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Former EU data protection tsar joins ICO

Former EU data protection supervisor joins the UK’s privacy watchdog as non-executive director, strengthening its commitment to international work

The Information Commissioner’s Office (ICO) has announced the appointment of former European data protection supervisor Peter Hustinx as its fifth non-executive director and the newest member of the Management Board.

The ICO said the “prestigious appointment” strengthens its commitment to remaining an effective and influential international data protection regulator after Brexit.

Hustinx was the first European data protection supervisor and served in the role for more than 10 years, as well as serving as a director of the International Association of Privacy Professionals (IAPP) and the Center for Democracy & Technology (CDT) in Washington DC.

“I look forward to working with the ICO to help ensure its continued effectiveness and good governance in a period of rapid transitions,” Hustinx said in a statement.

“In view of my long experience as a data protection regulator, both in the Netherlands and at European level, I also hope to contribute to a close and productive co-operation with other colleagues, facing similar challenges and often sharing the same legal frameworks.”

Hustinx has been influential in the development of data protection law in his role as president of the Dutch Data Protection Authority from 1991 until 2004, and chairman of the European Union’s Article 29 Working Party of data protection authorities from 1996 until 2000.

Elizabeth Denham, UK information commissioner, said the ICO will benefit from the vast experience, expertise and international connections that Hustinx brings.

“He will be a real asset in helping us to continue to maintain and grow our global networks and influence,” she said.

In light of the data protection implications of Brexit, Denham said that she believes that the ICO and EU supervisory authorities will remain internationally connected.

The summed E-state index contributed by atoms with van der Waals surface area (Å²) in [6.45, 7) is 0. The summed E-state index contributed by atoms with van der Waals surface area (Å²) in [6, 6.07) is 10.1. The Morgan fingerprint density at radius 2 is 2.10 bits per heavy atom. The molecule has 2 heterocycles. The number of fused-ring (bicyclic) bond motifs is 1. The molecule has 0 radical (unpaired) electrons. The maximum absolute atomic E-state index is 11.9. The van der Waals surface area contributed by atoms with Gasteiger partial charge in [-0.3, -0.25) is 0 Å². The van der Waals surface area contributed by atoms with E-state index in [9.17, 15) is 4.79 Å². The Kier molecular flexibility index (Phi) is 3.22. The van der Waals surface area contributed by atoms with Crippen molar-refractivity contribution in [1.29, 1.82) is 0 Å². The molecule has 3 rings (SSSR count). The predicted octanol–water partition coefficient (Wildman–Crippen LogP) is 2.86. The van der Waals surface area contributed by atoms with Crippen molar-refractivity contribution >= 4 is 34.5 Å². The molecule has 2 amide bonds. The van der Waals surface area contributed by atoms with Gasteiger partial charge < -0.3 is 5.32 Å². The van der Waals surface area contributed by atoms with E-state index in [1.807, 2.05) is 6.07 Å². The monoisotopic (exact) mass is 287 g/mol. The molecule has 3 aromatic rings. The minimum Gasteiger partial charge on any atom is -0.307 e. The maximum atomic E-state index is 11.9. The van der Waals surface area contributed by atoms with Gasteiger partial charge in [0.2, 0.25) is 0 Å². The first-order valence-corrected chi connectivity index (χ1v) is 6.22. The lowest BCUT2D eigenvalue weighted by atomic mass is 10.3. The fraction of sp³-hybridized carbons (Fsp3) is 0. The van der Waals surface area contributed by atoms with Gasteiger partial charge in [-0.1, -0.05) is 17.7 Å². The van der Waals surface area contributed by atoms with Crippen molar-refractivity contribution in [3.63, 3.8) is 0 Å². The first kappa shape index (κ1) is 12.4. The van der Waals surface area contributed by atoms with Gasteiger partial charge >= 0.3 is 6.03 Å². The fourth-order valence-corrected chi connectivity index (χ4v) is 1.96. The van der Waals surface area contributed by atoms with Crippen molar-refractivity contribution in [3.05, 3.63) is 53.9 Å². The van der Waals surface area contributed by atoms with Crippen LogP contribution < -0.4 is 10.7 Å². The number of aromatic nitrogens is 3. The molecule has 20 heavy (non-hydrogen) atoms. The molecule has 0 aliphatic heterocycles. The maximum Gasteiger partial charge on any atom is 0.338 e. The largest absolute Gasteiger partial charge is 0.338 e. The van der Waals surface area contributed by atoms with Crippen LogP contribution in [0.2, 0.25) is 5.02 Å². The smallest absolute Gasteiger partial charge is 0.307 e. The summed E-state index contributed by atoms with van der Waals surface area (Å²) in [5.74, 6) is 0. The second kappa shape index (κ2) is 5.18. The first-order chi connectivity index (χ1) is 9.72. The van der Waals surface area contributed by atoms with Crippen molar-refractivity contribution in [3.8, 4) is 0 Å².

“New working relationships will be essential to maintaining the flow of data in areas such as international transfers, mutual contribution to guidance development on topics of interest, and keeping pace with emerging threats and changing technology,” she said.

The ICO has set out its commitment to international work and its goals in International Strategy document for 2017-21.

The strategy sets out how the ICO plans to deal with challenges such as Brexit, the EU General Data Protection Regulation (GDPR) and changing technologies, and outlines what the ICO sees as its main international concerns over the next four years:

  • To operate as an effective and influential data protection authority at European level while the UK remains a member of the EU and when the UK has left the EU, or during any transitional period.
  • Maximising the ICO’s relevance and delivery against its objectives in an increasingly globalised world with rapid growth of online technologies.
  • Ensuring that UK data protection law and practice is a benchmark for high global standards.
  • Addressing the uncertainty of the legal protections for international data flows to and from the EU, and beyond, including adequacy.

In October 2018, Denham was appointed chair of the International Conference of Data Protection and Privacy Commissioners (ICDPPC), which is the leading global forum of data protection and privacy authorities, encompassing more than 120 members across all continents.

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